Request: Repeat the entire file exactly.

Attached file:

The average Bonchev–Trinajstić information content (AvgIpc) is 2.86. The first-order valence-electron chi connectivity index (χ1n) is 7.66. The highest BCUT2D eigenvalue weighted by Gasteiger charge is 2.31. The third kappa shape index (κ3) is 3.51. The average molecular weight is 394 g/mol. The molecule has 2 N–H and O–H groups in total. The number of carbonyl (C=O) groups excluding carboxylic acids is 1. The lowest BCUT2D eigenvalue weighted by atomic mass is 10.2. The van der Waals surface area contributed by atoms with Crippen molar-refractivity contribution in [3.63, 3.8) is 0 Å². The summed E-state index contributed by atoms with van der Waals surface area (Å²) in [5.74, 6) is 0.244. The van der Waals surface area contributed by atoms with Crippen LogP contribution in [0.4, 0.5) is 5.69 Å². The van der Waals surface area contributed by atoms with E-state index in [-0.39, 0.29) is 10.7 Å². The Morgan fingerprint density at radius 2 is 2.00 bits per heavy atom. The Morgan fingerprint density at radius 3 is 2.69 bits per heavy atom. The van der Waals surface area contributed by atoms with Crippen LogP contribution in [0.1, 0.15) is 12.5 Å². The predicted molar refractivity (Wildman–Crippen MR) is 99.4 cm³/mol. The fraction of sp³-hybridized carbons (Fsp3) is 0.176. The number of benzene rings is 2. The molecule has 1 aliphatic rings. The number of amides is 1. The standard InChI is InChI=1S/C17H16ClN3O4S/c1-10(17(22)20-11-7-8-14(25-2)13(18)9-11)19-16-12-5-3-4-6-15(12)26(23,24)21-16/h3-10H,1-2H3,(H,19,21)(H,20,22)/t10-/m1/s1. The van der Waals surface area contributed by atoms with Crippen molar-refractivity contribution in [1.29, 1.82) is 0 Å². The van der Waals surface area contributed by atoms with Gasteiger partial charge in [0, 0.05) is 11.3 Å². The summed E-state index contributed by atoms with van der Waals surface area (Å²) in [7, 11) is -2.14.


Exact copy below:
The average Bonchev–Trinajstić information content (AvgIpc) is 2.86. The first-order valence-electron chi connectivity index (χ1n) is 7.66. The highest BCUT2D eigenvalue weighted by Gasteiger charge is 2.31. The third kappa shape index (κ3) is 3.51. The average molecular weight is 394 g/mol. The molecule has 2 N–H and O–H groups in total. The number of carbonyl (C=O) groups excluding carboxylic acids is 1. The lowest BCUT2D eigenvalue weighted by atomic mass is 10.2. The van der Waals surface area contributed by atoms with Crippen molar-refractivity contribution in [3.63, 3.8) is 0 Å². The summed E-state index contributed by atoms with van der Waals surface area (Å²) in [5.74, 6) is 0.244. The van der Waals surface area contributed by atoms with Crippen LogP contribution in [0.4, 0.5) is 5.69 Å². The van der Waals surface area contributed by atoms with E-state index in [-0.39, 0.29) is 10.7 Å². The Morgan fingerprint density at radius 2 is 2.00 bits per heavy atom. The Morgan fingerprint density at radius 3 is 2.69 bits per heavy atom. The van der Waals surface area contributed by atoms with Crippen LogP contribution in [0.1, 0.15) is 12.5 Å². The predicted molar refractivity (Wildman–Crippen MR) is 99.4 cm³/mol. The fraction of sp³-hybridized carbons (Fsp3) is 0.176. The number of benzene rings is 2. The molecule has 1 aliphatic rings. The number of amides is 1. The standard InChI is InChI=1S/C17H16ClN3O4S/c1-10(17(22)20-11-7-8-14(25-2)13(18)9-11)19-16-12-5-3-4-6-15(12)26(23,24)21-16/h3-10H,1-2H3,(H,19,21)(H,20,22)/t10-/m1/s1. The van der Waals surface area contributed by atoms with Crippen molar-refractivity contribution in [1.29, 1.82) is 0 Å². The van der Waals surface area contributed by atoms with Gasteiger partial charge in [0, 0.05) is 11.3 Å². The summed E-state index contributed by atoms with van der Waals surface area (Å²) in [7, 11) is -2.14.